What is it about combat that would make a young man leave his home and family to risk death for a cause that is not entirely his own? What is war that a man would fall on an enemy grenade to save his comrades? Simply put, war restores in man the belief that there are some things worth fighting and dying for; things like love, liberty, and faith. Furthermore, it instills in men a notion of priorities (what Augustine called the ordo amorum, the order of the loves) and responsibility for the protection of the individual, the family, and the polis. Famous World War II general George S. Patton said, “Battle is the most magnificent competition in which a human being can indulge. It brings out all that is best; it removes all that is base … duty is the essence of manhood.”
The fight between life and death has a way of turning boys into men and transforming mobs of untrained civilians into intelligent, coordinated military units. About the nature of war, H.G. Wells said, “One lives in a higher order of being.” Philosopher William James taught that combat revived the “martial values” in men and forced on them “intrepidity, contempt of softness, surrender of private interest, obedience to command.” There may be no better trial by fire for a man’s character than to subject himself to the rigors and abuses of war.
As iron sharpens iron, so also does war whet the rough edges of a man’s soul. British minister Sydney Smith, quoted often by Teddy Roosevelt, recognized that “there are seasons in human affairs when qualities, fit enough to conduct the common business of life, are feeble and useless … [when] God calls all the passions out in their keenness and vigor for the present safety of mankind … all the secret strength, all the invisible array of the feelings – all that nature has reserved for the great scenes of the world when the usual hopes and aids of man are gone.” When laws and morals fail, the strength and fortitude of human passions become nature’s protector.
The test of war’s virtue can be seen in its fruits – men like George Washington, Teddy Roosevelt, Robert E. Lee, Ulysses S. Grant, and countless others. These great men surrendered their own volitions to a higher cause, whether family, faith, or state. They did not fear death because they recognized the honor in serving and protecting a cause above their own. “It is sweet and fitting to die for one’s country,” said the ancient Roman poet Horace.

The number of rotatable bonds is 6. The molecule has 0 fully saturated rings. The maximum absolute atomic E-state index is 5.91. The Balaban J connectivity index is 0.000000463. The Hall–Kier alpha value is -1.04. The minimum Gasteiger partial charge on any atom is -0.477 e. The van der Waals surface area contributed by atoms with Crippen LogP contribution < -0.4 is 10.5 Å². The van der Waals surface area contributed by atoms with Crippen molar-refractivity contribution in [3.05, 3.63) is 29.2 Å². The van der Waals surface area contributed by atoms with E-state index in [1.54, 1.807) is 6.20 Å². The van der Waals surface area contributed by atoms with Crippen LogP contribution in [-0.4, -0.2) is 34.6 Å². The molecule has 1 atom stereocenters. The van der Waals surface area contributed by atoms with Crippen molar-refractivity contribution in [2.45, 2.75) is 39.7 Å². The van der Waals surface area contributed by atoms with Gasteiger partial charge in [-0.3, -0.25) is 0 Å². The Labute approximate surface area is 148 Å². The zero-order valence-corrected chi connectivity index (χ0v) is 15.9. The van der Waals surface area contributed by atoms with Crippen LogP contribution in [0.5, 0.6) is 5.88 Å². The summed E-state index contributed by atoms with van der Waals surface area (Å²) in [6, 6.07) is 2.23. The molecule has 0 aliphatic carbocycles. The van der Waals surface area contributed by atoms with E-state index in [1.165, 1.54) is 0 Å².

Having said that, today’s modern man remains mostly immune to war or combat. A vast majority of our generation’s young men will never don a military uniform or take orders from a military commander. Let us never take war lightly, however, or take our military protection for granted. John Stuart Mill, the British philosopher, said, “War is an ugly thing, but not the ugliest of things. They decayed and degraded state of moral and patriotic feeling which thinks that nothing is worth war is much worse. A man who has nothing for which he is willing to fight, nothing which is more important than his own personal safety, is a miserable creature and has no chance of being free unless made and kept so by the exertions of better men than himself.”
Some of the worst atrocities committed by mankind were done in the name of war. When entrusted in the wrong hands, the power of war has been the instrument of death for the world’s worst men. But, remember, when civility, diplomacy, and the rule of law fail, it is only through war that good conquers evil and freedom crushes tyranny. As Oliver Wendell Holmes Jr. told Harvard students in 1895, “War, when you are at it, is horrible and dull. It is only when time has passed that you see that its message was divine.” Learn from men at war, pray for peace, but always be ready to fight.